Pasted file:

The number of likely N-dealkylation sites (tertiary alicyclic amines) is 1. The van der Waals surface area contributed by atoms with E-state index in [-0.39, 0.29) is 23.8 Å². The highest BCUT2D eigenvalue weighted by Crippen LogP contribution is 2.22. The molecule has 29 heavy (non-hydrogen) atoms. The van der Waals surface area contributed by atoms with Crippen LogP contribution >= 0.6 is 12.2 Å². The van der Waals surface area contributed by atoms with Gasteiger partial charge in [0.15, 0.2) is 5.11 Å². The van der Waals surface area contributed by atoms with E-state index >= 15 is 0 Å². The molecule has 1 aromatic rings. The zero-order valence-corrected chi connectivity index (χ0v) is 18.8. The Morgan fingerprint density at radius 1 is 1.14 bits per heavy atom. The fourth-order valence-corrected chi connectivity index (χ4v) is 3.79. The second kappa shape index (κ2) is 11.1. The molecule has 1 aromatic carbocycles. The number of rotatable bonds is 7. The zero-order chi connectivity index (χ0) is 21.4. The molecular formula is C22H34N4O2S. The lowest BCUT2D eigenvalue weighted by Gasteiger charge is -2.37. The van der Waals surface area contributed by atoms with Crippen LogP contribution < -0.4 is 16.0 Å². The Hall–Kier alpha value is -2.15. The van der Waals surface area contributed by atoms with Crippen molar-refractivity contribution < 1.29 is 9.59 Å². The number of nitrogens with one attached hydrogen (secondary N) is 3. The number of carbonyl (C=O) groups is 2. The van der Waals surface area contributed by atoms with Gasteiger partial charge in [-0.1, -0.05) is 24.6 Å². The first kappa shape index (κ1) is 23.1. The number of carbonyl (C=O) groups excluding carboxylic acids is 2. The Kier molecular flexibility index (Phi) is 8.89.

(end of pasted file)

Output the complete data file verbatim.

The number of likely N-dealkylation sites (tertiary alicyclic amines) is 1. The van der Waals surface area contributed by atoms with E-state index in [-0.39, 0.29) is 23.8 Å². The highest BCUT2D eigenvalue weighted by Crippen LogP contribution is 2.22. The molecule has 29 heavy (non-hydrogen) atoms. The van der Waals surface area contributed by atoms with Crippen LogP contribution >= 0.6 is 12.2 Å². The van der Waals surface area contributed by atoms with Gasteiger partial charge in [0.15, 0.2) is 5.11 Å². The van der Waals surface area contributed by atoms with E-state index >= 15 is 0 Å². The molecule has 1 aromatic rings. The zero-order valence-corrected chi connectivity index (χ0v) is 18.8. The Morgan fingerprint density at radius 1 is 1.14 bits per heavy atom. The fourth-order valence-corrected chi connectivity index (χ4v) is 3.79. The second kappa shape index (κ2) is 11.1. The molecule has 1 aromatic carbocycles. The number of rotatable bonds is 7. The zero-order chi connectivity index (χ0) is 21.4. The molecular formula is C22H34N4O2S. The lowest BCUT2D eigenvalue weighted by Gasteiger charge is -2.37. The van der Waals surface area contributed by atoms with Crippen LogP contribution < -0.4 is 16.0 Å². The Hall–Kier alpha value is -2.15. The van der Waals surface area contributed by atoms with Crippen molar-refractivity contribution < 1.29 is 9.59 Å². The number of nitrogens with one attached hydrogen (secondary N) is 3. The number of carbonyl (C=O) groups is 2. The van der Waals surface area contributed by atoms with Gasteiger partial charge in [-0.1, -0.05) is 24.6 Å². The first kappa shape index (κ1) is 23.1. The number of carbonyl (C=O) groups excluding carboxylic acids is 2. The Kier molecular flexibility index (Phi) is 8.89.